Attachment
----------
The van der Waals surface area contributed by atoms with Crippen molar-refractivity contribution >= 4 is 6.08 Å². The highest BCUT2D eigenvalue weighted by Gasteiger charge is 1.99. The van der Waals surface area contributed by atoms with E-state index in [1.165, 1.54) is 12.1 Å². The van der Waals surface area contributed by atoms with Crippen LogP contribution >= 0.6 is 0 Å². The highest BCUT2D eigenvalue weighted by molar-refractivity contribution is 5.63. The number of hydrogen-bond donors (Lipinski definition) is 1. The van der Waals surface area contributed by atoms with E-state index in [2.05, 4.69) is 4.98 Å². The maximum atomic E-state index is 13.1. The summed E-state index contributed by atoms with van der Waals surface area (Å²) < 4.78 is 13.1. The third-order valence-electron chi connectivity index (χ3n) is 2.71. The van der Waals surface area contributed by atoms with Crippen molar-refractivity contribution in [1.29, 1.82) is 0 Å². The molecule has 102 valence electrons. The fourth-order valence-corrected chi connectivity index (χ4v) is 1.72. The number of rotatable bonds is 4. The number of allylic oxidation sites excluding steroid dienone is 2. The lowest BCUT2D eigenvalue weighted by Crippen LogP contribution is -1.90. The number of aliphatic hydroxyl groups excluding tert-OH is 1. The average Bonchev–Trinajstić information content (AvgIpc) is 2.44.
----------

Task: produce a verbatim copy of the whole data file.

The van der Waals surface area contributed by atoms with Crippen molar-refractivity contribution >= 4 is 6.08 Å². The highest BCUT2D eigenvalue weighted by Gasteiger charge is 1.99. The van der Waals surface area contributed by atoms with E-state index in [1.165, 1.54) is 12.1 Å². The van der Waals surface area contributed by atoms with Crippen LogP contribution >= 0.6 is 0 Å². The highest BCUT2D eigenvalue weighted by molar-refractivity contribution is 5.63. The number of hydrogen-bond donors (Lipinski definition) is 1. The van der Waals surface area contributed by atoms with E-state index in [2.05, 4.69) is 4.98 Å². The maximum atomic E-state index is 13.1. The summed E-state index contributed by atoms with van der Waals surface area (Å²) < 4.78 is 13.1. The third-order valence-electron chi connectivity index (χ3n) is 2.71. The van der Waals surface area contributed by atoms with Crippen molar-refractivity contribution in [1.29, 1.82) is 0 Å². The molecule has 102 valence electrons. The fourth-order valence-corrected chi connectivity index (χ4v) is 1.72. The number of rotatable bonds is 4. The number of allylic oxidation sites excluding steroid dienone is 2. The lowest BCUT2D eigenvalue weighted by Crippen LogP contribution is -1.90. The number of aliphatic hydroxyl groups excluding tert-OH is 1. The average Bonchev–Trinajstić information content (AvgIpc) is 2.44.